With only one more day left in 2015, it seems like an appropriate time to post a "year in review" blog (as I type that, this song is stuck in my head). It's been a wild year, and my hard work has lead to some incredible opportunities- some of which I never would've imagined happening. I'm going to delve in to some numbers and details and thoughts about the year, as well as share stories and some of my favorite photos from 2015. Check it all out below!
In 2015, I attended 135 shows, 129 of which I photographed… that means I've photographed shows on more than 1/3 of the days this year. I think that's more than any other single year.
I photographed shows at 60 venues in seven states and 38 cities and towns. The farthest I traveled for a show was to New Orleans- I was in town for my brother's college graduation, and it just so happened that New Kids On The Block would be performing at the Smoothie King Center that night. It was my first time photographing an arena show (check out the photos and my review here). The farthest I drove for a show was six hours to Buffalo, N.Y. to photograph Pentimento's hometown show at The Waiting Room (check out the photos here).
I shot 35 shows in New York City (33 in Manhattan and 2 in Brooklyn); I'm lucky to live so close to a city full of so many opportunities. I shot 18 shows in Philadelphia; it's become such a welcoming home to all kinds of alternative music and thus my favorite city to visit.
Out of the 52 shows I shot in New Jersey, 19 were at GameChanger World in Howell, N.J. So many great tours have been stopping there lately, which makes sense- there aren't really any similar venues in the Garden State. Shooting 3 separate shows at Madison Square Garden was incredibly exciting.
Finally, I photographed 313 artists this year. The artists I shot the greatest number of times were Major League (16 times), Pentimento (10 times), Handguns (9 times), and Have Mercy (8 times). I can't say enough good things about all four of these bands (and can't thank them enough for always supporting my work); please check out their music and go see them live!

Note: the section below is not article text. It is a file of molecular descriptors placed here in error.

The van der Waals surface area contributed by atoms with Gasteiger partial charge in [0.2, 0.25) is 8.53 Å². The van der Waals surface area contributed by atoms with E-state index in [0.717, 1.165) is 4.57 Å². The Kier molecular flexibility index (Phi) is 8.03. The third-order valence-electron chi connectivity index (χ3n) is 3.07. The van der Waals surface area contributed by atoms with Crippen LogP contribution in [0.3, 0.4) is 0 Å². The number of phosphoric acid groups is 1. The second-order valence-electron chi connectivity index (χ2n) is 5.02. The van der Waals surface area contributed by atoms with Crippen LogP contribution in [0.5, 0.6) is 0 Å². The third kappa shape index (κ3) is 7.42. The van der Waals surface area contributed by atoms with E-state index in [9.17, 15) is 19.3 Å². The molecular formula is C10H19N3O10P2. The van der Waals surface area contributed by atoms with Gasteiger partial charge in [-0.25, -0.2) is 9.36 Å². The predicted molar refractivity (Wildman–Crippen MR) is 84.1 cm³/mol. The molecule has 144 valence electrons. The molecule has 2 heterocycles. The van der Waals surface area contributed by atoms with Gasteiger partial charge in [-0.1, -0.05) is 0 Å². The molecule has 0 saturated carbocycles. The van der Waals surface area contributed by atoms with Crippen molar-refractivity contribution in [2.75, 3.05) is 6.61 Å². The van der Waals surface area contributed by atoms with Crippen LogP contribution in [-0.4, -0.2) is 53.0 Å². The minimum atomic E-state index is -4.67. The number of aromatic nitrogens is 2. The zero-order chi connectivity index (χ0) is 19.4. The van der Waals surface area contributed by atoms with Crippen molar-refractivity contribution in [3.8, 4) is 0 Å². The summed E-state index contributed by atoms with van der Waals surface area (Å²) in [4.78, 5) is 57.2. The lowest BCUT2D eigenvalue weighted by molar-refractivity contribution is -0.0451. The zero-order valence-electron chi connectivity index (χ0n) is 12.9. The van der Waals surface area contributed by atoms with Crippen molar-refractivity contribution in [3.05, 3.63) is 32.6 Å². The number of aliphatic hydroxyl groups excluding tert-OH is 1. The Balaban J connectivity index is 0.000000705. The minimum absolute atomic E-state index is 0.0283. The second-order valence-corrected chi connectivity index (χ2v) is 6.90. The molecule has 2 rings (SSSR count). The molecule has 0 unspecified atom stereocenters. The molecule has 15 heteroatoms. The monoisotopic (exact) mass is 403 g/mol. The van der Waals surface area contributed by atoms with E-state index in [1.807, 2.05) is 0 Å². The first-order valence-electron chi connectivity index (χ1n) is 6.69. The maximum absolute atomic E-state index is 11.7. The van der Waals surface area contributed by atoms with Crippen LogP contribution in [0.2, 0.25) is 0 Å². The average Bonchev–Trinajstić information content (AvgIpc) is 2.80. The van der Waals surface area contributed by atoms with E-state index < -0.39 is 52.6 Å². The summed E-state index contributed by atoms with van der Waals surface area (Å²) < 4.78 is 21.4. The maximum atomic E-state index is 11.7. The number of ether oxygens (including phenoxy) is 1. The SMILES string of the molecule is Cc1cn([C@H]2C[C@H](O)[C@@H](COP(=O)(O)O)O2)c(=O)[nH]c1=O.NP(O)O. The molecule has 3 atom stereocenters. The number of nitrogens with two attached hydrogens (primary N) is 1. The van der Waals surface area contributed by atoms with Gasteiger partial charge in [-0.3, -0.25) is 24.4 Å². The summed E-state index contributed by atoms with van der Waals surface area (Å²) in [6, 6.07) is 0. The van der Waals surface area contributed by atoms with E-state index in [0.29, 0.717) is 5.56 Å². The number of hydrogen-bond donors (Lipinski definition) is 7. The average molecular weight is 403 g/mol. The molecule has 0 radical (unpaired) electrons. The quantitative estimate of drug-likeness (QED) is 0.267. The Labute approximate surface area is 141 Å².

And now, for my favorite photos of 2015 (in chronological order) and the stories behind them...
This was captured at the first EDM show I ever photographed: one of Gramatik's two sold-out shows at Best Buy Theater (now known as Playstation Theater) in New York City. I was grabbing snapshots of the crowd, and this gentleman kissed the woman next to him on the cheek. I don't know their names, and I don't know if they were a couple or even knew each other at all. I wonder if they've seen the photo.
A Vanna show is a sense of chaotic energy so intense it makes you calm. Nothing else matters because there is so much going on between the five of them on stage and in the room that you can't think about anything else. This photo shows one of those moments of zen found amidst such a heavy show.
Despite being a huge fan, I never got to see Hostage Calm play a full set until their final show in New Haven, Conn. this March. There was no photo pit so I was pressed up against the front of the stage the whole night, crowdsurfers flying over me. This was taken just before Hostage Calm began their set; they'd had several dozen red roses delivered to the venue, many of which were thrown into the crowd throughout the night.
I couldn't possibly do this blog without mentioning Taylor Swift, who I shot for AXS this summer (check the photos and review out here). Photographing her was a wild idea that I came up with in January, just to see if I could, and I'm proud to say that it happened. This was by far the biggest show I shot this year, and I love Swift's smile. (Side note: I tripped as soon as I crossed the threshold into the stadium, and kept dropping my ear plugs… guess my klutziness follows me wherever I go).